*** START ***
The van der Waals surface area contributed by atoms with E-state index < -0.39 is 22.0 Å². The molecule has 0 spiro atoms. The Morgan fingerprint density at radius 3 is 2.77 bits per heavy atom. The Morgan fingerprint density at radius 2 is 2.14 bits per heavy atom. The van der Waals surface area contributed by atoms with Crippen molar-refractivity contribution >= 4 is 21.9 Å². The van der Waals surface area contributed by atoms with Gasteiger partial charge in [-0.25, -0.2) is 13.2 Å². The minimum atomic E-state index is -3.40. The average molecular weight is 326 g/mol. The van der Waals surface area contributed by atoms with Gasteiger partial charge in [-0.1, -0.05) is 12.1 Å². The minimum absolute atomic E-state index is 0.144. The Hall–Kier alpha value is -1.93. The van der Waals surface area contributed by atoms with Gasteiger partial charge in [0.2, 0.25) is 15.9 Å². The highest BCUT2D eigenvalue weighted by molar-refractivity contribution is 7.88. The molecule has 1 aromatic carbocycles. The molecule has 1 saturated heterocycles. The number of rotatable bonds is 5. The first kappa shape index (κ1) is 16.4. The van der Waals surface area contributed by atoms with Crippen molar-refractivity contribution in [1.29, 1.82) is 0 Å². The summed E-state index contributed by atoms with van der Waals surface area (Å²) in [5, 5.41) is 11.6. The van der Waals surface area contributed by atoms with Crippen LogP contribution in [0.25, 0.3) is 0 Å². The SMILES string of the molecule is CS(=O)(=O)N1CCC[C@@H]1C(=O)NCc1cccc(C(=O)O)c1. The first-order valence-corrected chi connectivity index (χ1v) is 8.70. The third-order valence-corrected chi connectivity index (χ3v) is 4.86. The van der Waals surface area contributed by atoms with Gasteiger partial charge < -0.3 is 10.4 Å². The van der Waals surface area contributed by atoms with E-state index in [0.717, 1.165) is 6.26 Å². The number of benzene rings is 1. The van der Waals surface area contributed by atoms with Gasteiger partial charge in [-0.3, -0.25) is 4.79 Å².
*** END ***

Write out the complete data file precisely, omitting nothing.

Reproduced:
The van der Waals surface area contributed by atoms with E-state index < -0.39 is 22.0 Å². The molecule has 0 spiro atoms. The Morgan fingerprint density at radius 3 is 2.77 bits per heavy atom. The Morgan fingerprint density at radius 2 is 2.14 bits per heavy atom. The van der Waals surface area contributed by atoms with Crippen molar-refractivity contribution >= 4 is 21.9 Å². The van der Waals surface area contributed by atoms with Gasteiger partial charge in [-0.25, -0.2) is 13.2 Å². The minimum atomic E-state index is -3.40. The average molecular weight is 326 g/mol. The van der Waals surface area contributed by atoms with Gasteiger partial charge in [-0.1, -0.05) is 12.1 Å². The minimum absolute atomic E-state index is 0.144. The Hall–Kier alpha value is -1.93. The van der Waals surface area contributed by atoms with Gasteiger partial charge in [0.2, 0.25) is 15.9 Å². The highest BCUT2D eigenvalue weighted by molar-refractivity contribution is 7.88. The molecule has 1 aromatic carbocycles. The molecule has 1 saturated heterocycles. The number of rotatable bonds is 5. The first kappa shape index (κ1) is 16.4. The van der Waals surface area contributed by atoms with Crippen molar-refractivity contribution in [1.29, 1.82) is 0 Å². The summed E-state index contributed by atoms with van der Waals surface area (Å²) in [5, 5.41) is 11.6. The van der Waals surface area contributed by atoms with Crippen LogP contribution in [0.25, 0.3) is 0 Å². The SMILES string of the molecule is CS(=O)(=O)N1CCC[C@@H]1C(=O)NCc1cccc(C(=O)O)c1. The first-order valence-corrected chi connectivity index (χ1v) is 8.70. The third-order valence-corrected chi connectivity index (χ3v) is 4.86. The van der Waals surface area contributed by atoms with Gasteiger partial charge < -0.3 is 10.4 Å². The van der Waals surface area contributed by atoms with E-state index in [0.717, 1.165) is 6.26 Å². The number of benzene rings is 1. The van der Waals surface area contributed by atoms with Gasteiger partial charge in [-0.3, -0.25) is 4.79 Å².